Is Berkeley's New Soda Tax Failing? | Civil Eats

Is Berkeley’s New Soda Tax Failing?

A new study says the tax hasn't raised consumer prices like it was supposed to, but that doesn't mean it's not effective.

When Berkeley residents voted to approve the nation’s first soda tax by more than a 3 to 1 margin last year, they were hoping it would raise money for the Northern California city while making people healthier. 

Berkeley is charging retailers a penny per ounce of every sugary drink sold—including soft drinks, energy drinks, and pre-sweetened teas—as a “sin tax” designed to make the price artificially high to discourage people from buying them. It’s projected to bring in as much as $1.2 million in its first year.

Now, a new study that appears in a working paper from the National Bureau of Economic Research suggests that the tax—which won despite a $2.5 million campaign opposing the tax against it from Big Soda—may not be as effective at keeping people off the sugary stuff as health advocates had hoped.

Economists John Cawley of Cornell and David Frisvold of the University of Iowa surveyed the prices of soda throughout Berkeley and found that prices have risen by less than half of the tax amount since the tax was implemented in March.

There could be a number of factors at play here, says Dr. Shu Wen Ng, a health economist at the University of North Carolina at Chapel Hill. She and her colleagues are halfway into their own yearlong study of Berkeley’s new tax, and previously found that a sugary beverage tax in Mexico, which went into effect in 2013, caused an average six percent decrease in soda consumption in the country as a whole.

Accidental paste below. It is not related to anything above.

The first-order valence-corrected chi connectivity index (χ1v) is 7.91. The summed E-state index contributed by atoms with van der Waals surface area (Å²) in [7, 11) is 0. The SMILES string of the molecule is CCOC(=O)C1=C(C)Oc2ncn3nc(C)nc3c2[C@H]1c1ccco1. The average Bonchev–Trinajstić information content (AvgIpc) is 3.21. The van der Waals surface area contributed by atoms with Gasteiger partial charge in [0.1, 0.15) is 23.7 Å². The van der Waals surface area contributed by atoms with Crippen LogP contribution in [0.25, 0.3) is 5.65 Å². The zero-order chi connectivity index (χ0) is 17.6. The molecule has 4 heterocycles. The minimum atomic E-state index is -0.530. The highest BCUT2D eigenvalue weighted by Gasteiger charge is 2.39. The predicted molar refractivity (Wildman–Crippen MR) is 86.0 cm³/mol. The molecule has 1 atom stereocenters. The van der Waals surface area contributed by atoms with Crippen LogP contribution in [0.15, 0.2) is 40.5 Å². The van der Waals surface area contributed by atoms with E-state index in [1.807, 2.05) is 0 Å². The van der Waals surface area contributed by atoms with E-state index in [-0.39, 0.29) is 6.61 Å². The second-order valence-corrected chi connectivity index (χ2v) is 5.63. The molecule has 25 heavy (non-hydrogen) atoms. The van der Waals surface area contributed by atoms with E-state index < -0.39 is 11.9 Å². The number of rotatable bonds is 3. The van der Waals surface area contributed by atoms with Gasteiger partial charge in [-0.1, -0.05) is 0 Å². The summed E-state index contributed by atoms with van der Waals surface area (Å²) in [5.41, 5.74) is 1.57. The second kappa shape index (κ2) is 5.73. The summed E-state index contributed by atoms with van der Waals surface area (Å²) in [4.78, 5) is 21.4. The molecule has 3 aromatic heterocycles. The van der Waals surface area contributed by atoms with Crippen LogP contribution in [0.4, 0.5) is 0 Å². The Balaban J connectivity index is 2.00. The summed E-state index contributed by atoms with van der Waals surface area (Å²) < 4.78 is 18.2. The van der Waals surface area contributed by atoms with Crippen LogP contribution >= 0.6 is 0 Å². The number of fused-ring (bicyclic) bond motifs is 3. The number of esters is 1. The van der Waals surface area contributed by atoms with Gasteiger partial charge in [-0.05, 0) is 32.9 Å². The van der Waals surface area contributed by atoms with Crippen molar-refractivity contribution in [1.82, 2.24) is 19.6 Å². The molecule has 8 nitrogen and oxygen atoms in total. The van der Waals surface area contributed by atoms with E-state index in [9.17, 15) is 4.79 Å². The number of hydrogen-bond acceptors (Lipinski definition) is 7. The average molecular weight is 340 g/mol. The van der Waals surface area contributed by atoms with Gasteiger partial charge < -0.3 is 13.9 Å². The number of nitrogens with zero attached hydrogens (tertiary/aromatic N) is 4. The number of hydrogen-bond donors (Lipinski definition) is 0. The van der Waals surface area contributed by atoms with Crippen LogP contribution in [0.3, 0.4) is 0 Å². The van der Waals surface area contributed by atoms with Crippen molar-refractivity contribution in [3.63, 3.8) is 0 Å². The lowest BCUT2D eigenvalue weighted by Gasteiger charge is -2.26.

But while Mexico’s tax was national, Berkeley’s only applies to the city’s relatively small geographic footprint. So while most retailers are quick to pass a tax like this on to their customers, in this case they may be concerned over losing customers to nearby municipalities like Oakland, Albany, and San Francisco, and are opting to absorb the tax themselves. And distributors, against whom the tax was originally levied, also have the option to absorb the extra cent per ounce to keep their retailers from switching to another distributor.

Ng also points out the obvious: Berkeley passed the tax, but is not the most representative case study for its efficacy. Her team conducted phone surveys at the end of last year to get a baseline for resident soda consumption. They found that 56 percent of Berkelyites said that they never drink soda or sugary beverages. That leaves only 44 percent who do—a significantly lower number than the 50 to 70 percent of Americans who told the researchers conducting the National Health and Nutrition Examination Survey (NHANES) that they consume at least one sugary beverage per day.  

We’ll bring the news to you.

Get the weekly Civil Eats newsletter, delivered to your inbox.

Mostly, however, Ng says it’s just too early to tell what the tax’s effects will be. There was a lot of confusion over the rollout, which was meant to happen in January 2015, but was pushed to March. And at least a year of data is really required to get an accurate picture of what’s happening because of seasonality in soda consumption (unsurprisingly, people drink more pop in summer than winter).